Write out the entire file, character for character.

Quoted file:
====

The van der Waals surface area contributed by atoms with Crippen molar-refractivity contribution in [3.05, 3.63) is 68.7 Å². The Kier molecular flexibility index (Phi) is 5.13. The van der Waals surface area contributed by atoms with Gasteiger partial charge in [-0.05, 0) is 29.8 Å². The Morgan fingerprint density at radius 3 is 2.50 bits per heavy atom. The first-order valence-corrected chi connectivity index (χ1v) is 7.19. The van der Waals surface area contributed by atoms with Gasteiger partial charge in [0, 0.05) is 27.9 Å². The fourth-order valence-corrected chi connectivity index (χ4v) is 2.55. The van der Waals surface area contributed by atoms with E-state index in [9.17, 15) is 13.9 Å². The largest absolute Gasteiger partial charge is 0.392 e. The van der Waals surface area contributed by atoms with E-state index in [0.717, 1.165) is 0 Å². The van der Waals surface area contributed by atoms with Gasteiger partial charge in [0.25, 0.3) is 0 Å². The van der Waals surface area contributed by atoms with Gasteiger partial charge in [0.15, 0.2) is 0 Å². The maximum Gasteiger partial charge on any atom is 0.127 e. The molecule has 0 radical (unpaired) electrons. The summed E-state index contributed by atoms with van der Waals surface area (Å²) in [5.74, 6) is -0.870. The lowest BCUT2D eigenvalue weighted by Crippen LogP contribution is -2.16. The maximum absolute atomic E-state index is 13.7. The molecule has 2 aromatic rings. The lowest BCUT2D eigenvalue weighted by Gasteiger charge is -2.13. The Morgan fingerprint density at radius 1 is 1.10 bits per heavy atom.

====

The van der Waals surface area contributed by atoms with Crippen molar-refractivity contribution in [3.05, 3.63) is 68.7 Å². The Kier molecular flexibility index (Phi) is 5.13. The van der Waals surface area contributed by atoms with Gasteiger partial charge in [-0.05, 0) is 29.8 Å². The Morgan fingerprint density at radius 3 is 2.50 bits per heavy atom. The first-order valence-corrected chi connectivity index (χ1v) is 7.19. The van der Waals surface area contributed by atoms with Gasteiger partial charge in [0, 0.05) is 27.9 Å². The fourth-order valence-corrected chi connectivity index (χ4v) is 2.55. The van der Waals surface area contributed by atoms with E-state index in [9.17, 15) is 13.9 Å². The largest absolute Gasteiger partial charge is 0.392 e. The van der Waals surface area contributed by atoms with E-state index in [0.717, 1.165) is 0 Å². The van der Waals surface area contributed by atoms with Gasteiger partial charge in [0.25, 0.3) is 0 Å². The van der Waals surface area contributed by atoms with Gasteiger partial charge in [0.15, 0.2) is 0 Å². The maximum Gasteiger partial charge on any atom is 0.127 e. The molecule has 0 radical (unpaired) electrons. The summed E-state index contributed by atoms with van der Waals surface area (Å²) in [5.74, 6) is -0.870. The lowest BCUT2D eigenvalue weighted by Crippen LogP contribution is -2.16. The maximum absolute atomic E-state index is 13.7. The molecule has 2 aromatic rings. The lowest BCUT2D eigenvalue weighted by Gasteiger charge is -2.13. The Morgan fingerprint density at radius 1 is 1.10 bits per heavy atom.